“And my images?” My Arrogant One looked nervous.
“Your Trumpeter Swan images are superb!” I pointed at the monitor. “I particularly love this first close-up.”
The elf drew himself up, rocked back on his heels, and grasped his cloak with both hands. “That is my favorite as well.”
I looked at the remaining photos. “Cleric took some shots of birds in trees – a Black-capped Chickadee, three shots of a Northern Cardinal, and a Pileated Woodpecker. They are all exceptionally good.”
Cleric blushed, but a smile spread from ear to ear.
I brought up the final three images. “My Old Dwarf captured the only images of mammals today, other than the squirrel I photographed at the beginning of the hike. He got an Eastern Cottontail Rabbit, a Red Squirrel, and an Eastern Chipmunk. Nice photos!”
The dwarf grinned. “I be liken’ furry thin’s moren feathery thin’s. They do na be hidin’ so easy, and they do na be takin’ off the minute I be tryin’ ta look at ’em.”
I smiled at the old reprobate. “So, looking at the images you all took today, can we agree that the photographs taken by the magic users were no better than those images taken by the non-magic users?”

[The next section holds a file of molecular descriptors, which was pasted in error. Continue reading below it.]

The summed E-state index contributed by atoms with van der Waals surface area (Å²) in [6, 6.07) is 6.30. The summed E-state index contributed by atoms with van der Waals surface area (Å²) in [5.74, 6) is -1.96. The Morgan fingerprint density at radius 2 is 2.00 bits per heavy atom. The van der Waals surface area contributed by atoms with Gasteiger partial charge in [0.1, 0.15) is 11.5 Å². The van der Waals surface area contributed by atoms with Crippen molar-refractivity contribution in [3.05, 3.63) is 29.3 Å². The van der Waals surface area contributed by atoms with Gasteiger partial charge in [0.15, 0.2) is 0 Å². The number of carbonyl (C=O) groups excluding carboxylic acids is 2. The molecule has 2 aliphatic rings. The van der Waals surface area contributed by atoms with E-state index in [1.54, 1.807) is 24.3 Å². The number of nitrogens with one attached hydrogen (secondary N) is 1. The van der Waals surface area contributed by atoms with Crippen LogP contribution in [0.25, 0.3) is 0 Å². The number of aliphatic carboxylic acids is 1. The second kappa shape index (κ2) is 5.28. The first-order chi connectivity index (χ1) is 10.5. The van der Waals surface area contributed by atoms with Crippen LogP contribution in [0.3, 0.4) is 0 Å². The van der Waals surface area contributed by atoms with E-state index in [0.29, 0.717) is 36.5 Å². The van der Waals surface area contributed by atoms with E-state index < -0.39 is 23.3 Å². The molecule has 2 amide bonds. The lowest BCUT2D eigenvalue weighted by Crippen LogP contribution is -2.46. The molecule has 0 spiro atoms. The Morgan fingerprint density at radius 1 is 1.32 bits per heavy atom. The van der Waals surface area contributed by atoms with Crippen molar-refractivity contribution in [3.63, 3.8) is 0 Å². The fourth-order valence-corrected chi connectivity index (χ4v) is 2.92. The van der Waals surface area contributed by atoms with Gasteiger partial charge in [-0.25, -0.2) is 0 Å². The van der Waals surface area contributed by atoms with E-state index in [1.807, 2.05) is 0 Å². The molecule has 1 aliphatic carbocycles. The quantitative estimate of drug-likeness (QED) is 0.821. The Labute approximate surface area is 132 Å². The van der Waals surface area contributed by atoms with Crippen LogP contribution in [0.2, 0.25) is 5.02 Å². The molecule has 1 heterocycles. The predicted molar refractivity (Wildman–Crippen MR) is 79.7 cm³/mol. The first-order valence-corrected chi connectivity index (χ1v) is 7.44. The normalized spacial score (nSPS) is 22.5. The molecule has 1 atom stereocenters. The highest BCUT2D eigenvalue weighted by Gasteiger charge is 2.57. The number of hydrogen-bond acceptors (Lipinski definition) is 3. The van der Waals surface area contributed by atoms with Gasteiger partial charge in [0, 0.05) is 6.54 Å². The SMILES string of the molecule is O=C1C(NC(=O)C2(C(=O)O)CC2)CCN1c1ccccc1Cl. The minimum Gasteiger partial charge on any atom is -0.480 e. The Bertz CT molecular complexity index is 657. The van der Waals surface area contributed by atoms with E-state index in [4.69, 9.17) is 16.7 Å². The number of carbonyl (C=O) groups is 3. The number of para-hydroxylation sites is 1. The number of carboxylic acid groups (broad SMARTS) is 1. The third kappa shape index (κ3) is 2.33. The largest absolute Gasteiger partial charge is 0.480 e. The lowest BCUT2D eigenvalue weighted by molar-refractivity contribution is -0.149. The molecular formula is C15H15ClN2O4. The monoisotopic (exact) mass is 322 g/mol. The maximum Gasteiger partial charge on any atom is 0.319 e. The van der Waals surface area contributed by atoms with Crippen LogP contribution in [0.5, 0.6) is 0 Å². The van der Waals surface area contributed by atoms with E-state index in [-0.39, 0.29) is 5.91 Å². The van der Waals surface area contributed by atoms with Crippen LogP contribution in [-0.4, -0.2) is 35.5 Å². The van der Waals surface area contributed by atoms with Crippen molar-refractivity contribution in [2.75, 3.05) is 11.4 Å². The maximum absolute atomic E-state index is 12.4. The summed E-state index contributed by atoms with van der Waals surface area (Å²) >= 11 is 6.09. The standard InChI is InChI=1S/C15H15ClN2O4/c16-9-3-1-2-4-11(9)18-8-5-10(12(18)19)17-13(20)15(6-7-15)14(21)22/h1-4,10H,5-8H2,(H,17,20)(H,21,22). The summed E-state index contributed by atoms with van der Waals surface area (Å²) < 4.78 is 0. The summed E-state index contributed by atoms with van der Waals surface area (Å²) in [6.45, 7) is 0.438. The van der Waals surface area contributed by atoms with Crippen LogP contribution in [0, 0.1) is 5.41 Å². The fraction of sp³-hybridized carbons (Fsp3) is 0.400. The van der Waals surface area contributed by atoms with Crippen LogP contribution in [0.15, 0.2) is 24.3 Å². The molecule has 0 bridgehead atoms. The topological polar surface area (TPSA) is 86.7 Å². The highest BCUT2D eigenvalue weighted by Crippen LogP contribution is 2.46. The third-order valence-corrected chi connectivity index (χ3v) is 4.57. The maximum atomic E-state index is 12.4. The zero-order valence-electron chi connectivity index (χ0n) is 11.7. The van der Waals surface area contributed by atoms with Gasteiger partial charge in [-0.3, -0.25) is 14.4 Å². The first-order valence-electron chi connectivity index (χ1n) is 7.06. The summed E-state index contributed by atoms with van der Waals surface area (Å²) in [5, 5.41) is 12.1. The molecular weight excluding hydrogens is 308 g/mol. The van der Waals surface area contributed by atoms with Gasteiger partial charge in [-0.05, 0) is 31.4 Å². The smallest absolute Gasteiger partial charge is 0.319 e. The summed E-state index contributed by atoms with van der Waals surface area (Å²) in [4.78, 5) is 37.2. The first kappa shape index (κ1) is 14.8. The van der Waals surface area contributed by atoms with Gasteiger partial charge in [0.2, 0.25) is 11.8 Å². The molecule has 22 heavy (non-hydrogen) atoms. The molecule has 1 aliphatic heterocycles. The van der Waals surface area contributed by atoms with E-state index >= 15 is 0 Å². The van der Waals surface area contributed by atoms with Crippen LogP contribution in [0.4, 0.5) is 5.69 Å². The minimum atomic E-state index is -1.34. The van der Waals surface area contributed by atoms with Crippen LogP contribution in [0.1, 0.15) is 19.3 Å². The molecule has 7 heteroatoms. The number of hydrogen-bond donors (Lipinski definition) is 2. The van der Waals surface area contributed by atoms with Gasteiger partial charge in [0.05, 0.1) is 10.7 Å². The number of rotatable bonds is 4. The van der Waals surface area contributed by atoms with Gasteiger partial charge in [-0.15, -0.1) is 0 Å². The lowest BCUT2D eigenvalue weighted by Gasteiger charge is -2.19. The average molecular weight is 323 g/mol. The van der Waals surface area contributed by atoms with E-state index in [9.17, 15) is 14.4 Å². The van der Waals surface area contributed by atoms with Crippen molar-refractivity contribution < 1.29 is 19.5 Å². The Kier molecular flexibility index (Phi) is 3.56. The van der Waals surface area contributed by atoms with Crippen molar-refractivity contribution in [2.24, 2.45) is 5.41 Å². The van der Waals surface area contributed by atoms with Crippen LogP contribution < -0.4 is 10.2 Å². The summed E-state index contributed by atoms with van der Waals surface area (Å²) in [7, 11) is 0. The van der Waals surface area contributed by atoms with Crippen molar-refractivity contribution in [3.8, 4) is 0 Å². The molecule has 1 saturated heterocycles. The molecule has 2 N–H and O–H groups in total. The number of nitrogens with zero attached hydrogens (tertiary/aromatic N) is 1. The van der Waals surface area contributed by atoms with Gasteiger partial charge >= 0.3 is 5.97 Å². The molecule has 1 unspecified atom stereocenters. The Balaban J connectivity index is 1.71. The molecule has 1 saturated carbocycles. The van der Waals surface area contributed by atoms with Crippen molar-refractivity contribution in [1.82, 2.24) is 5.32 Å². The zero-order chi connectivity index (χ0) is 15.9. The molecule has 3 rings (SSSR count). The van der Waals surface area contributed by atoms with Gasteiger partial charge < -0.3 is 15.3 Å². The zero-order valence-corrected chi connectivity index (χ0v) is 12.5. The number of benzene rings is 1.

“But ye do na be provin’ anythin’ by thet, lass.” My Old Dwarf shook his head.
I tilted my head and furrowed my brow. “I think I have proven that technology, unlike magic, can be used by everyone.”
“Eh, I been thinkin’ aboot thet, and I be sayin’ thet be twaddle. There be some magic items what kin be used by anyone. Back in me ownest world, I been havin’ a ring o takin’ me places.”
I raised an eyebrow. “A ring of what?”
Sorceress cleared her throat. “I believe he means a ring of transportation.”
“Aye, thet be what it be called. Tha wearer o such a ring kin be goin’ anywhere jus’ by tha power o tha ring. Anywho, I been havin’ such a ring, and it been no problem fer me ta be usin’ it. Ye be seein’, lass, tha power be in tha ring, not in tha user. Thet means e’en a dwarf liken meself, what be havin’ no magical power whatsose’er, kin be usin’ tha ring. An’ I be arguin’ thet it be tha same wit yer magic box what ye be callin’ a camera. Tha magic be in the item, so’s even non-magical folk kin be usin’ it. It still be magic, though, not thet teck-noll-o-gee stuff ye be blatherin’ aboot.”
I gaped at my Old Dwarf, who stood before me with a smug smile on his face. How do I argue that point? I sighed.
So, what is your opinion? What is the difference between magic and technology? Are objects like cameras magical? Let me know what you think. Be sure to come back next week and see what my characters are doing. We’ll leave the porch light on for you.